The Medieval Concept of "Evil"

Featuring: "The Canterbury Tales" by Chaucer

After the Anglo-Saxon Period...

...human reasoning led people to believe that there was no such thing as evil incarnates in the form of a monster, such as Beowulf's Grendel, but rather that evil existed alongside good within humans themselves.

The Seven Deadly Sins

There are many examples of evil shown throughout the morals and actions within The Canterbury Tales. One easy way to associate such subtle concepts is through something more well known: The seven deadly sins. Below are three examples that display a few of these evils.

Chaucer's Pilgrims: Examples of Evil

There are some pilgrims specifically seen throughout the tales that have simply evil motives, such as those listed below.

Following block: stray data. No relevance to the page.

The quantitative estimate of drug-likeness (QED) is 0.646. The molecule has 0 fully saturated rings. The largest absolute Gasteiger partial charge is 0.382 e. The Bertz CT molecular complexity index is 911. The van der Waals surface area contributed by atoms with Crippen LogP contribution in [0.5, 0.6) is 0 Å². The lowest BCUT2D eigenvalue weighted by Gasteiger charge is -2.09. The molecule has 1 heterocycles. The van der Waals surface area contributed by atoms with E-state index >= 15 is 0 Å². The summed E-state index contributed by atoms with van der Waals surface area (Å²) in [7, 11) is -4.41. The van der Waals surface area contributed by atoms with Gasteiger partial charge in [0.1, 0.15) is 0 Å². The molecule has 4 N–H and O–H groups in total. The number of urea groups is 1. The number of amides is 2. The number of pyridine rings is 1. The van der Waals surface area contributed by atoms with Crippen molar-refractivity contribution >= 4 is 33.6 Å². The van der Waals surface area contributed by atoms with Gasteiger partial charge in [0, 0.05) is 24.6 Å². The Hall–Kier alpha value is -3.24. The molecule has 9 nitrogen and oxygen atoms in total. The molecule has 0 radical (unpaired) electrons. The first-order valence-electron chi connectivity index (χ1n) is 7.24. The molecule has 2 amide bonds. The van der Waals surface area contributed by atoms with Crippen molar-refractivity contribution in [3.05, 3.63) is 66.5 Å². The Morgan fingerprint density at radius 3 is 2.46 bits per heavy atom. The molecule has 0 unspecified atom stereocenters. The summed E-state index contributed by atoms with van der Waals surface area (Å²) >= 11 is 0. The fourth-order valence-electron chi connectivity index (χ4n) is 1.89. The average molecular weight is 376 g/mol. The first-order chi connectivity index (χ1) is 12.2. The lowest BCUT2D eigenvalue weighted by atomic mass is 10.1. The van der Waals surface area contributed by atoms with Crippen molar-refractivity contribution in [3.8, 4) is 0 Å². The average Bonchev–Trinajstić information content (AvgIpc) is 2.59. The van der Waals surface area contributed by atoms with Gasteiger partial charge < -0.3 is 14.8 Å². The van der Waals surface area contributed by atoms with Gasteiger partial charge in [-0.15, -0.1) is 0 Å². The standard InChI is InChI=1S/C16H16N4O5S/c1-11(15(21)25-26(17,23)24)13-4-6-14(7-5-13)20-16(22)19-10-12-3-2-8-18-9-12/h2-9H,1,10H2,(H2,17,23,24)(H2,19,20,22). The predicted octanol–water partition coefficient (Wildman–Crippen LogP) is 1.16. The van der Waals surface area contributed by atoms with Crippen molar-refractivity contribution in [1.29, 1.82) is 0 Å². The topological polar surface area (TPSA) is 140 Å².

The Pardoner

Selfish and Greedy, the pardoner complains about the sins of the world; all the while committing such deeds himself. An example of such an action is that he tried to convince other pilgrims to buy false pardons (for the sake of making money, of course).

The Friar

Very selfish and immoral, he often seduces young women before marrying them off. He cares more about his personal gain than the people that he should be taking care of.

The Miller

He comes off as a very rude, rowdy individual. He undeniably ridicules other pilgrims throughout the journey.

The Physician

The physician is very fond of the money he makes, often falsely prescribing medicine to his patients in order to gain wealth.

In Conclusion

It is obvious to see the faces of evil displayed throughout The Canterbury Tales. Although much more subtle than the grotesque monsters of times before the Medieval period, these newly introduced concepts made much more sense, and were a step towards where our beliefs settle today.
Disclaimer: Please see the Resources page of this site to find the sources used for this flyer, as well as the other pages on this site.